Two blockbuster trades that seemed inevitable a week ago became official Thursday after an issue with Matt Kemp’s physical caused an awkward delay.
That memory was rekindled when the Dodgers announced the list of participants for Saturday’s “old-timer’s game,” which will be played at Dodger Stadium after the 1 p.m. game between the Dodgers and San Francisco Giants.
Admission to the game is free with a ticket to the Dodgers-Giants game. Introductions will be followed by a two-inning game. The full list of participants:
Team 1 (will wear Dodger home jerseys)
Dusty Baker OF
Tim Wallach 3B
Mickey Hatcher SS/OF
Steve Sax 2B
Mike Marshall 1B
Reggie Smith OF/1B
Steve Yeager C
Raul Mondesi OF
Davey Lopes 2B
Darryl Strawberry 1B/OF
Ron Cey 3B
Eric Gagné P
Fernando Valenzuela P
Team 2 (will wear Dodger alternate road jerseys)
Shawn Green OF
Derrel Thomas 2B/C
Bill Russell SS
Ken Landreaux OF
Eric Karros 1B
Rick Monday OF
Nomar Garciaparra 3B
Maury Wills SS
Steve Finley OF
Orel Hershiser P
Rick Honeycutt P
This is a rough map of all the Mexican restaurants in Rancho Cucamonga.
Julio Urias is waiting.
On March 15, after he pitched a scoreless inning against the San Diego Padres — something Brian Wilson couldn’t do last night — Urias still didn’t know where he would begin the regular season. At least the Dodgers’ prized pitching prospect had no trouble identifying the hardest part of being uprooted to the United States at 16.
“It wasn’t really hard except for the food,” he said in Spanish. “The food was probably the hardest part for me.”
Fortunately for Urias, now 17, there are many options in the neighborhood of the Dodgers’ Single-A affiliate in the California League.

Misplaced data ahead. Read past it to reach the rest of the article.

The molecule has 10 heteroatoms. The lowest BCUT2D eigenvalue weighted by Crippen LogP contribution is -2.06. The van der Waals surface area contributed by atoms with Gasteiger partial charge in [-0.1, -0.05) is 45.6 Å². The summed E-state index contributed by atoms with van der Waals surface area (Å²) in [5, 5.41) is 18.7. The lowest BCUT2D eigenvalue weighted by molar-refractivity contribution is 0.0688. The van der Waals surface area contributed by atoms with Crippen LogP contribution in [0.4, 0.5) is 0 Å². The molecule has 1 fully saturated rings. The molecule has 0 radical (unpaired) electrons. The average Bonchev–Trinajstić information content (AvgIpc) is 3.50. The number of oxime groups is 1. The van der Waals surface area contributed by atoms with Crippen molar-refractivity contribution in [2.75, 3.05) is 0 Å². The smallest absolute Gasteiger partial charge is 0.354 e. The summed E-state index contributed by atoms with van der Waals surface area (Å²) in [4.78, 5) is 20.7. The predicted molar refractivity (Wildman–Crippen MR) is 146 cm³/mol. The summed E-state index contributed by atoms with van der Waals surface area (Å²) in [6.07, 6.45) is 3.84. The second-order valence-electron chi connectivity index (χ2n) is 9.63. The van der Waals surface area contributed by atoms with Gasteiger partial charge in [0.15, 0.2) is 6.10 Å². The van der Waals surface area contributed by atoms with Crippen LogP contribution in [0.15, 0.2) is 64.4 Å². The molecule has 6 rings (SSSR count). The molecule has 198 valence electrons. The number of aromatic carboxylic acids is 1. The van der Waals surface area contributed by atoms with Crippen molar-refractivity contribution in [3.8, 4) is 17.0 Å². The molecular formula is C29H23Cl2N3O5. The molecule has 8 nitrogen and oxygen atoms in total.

In case you’re counting at home, that’s four of the club’s top 10 prospects (per MLB.com) playing in one spot, about an hour east of Los Angeles.
Urias, Anderson and Windle all finished last season with Class-A Great Lakes, and each saw action in one Cactus League game. The Dodgers drafted Anderson and Windle in the first and second rounds of the 2013 draft, respectively, out of college. Urias was signed as a free agent out of Culiacan, Mexico.
The 22-year-old pitcher only reached Double-A last year, three years after the Dodgers selected him with the 28th overall pick in the 2010 amateur draft. Only a strained right latissimus dorsi muscle suffered early in camp forced Lee to temper his expectations.
By waiting until Friday to make his Cactus League debut, Lee knows he’s ticketed to the minors to start the season.
“Anytime you set a goal you want to set it high,” he said. “If you set it too low, you’ll probably meet it and get content with it.”
Lee pitched two scoreless innings in the Dodgers’ 2-1 victory over the Texas Rangers on Friday at Camelback Ranch. He allowed only two hits, walked none and had something to be proud of at the end of his long-awaited debut.
The right-hander from McKinney, Texas survived a loud leadoff double to Shin-Soo Choo — “a 2-1 fastball right down the middle that you don’t want to throw,” he said — to survive a 21-pitch first inning on consecutive ground-ball outs by Elvin Andrus, Mitch Moreland and Adrian Beltre.
After a smooth second inning in which he allowed a single to Jurickson Profar, Lee’s day was over. He faced eight hitters, almost all major leaguers, and did not look out of place on the mound.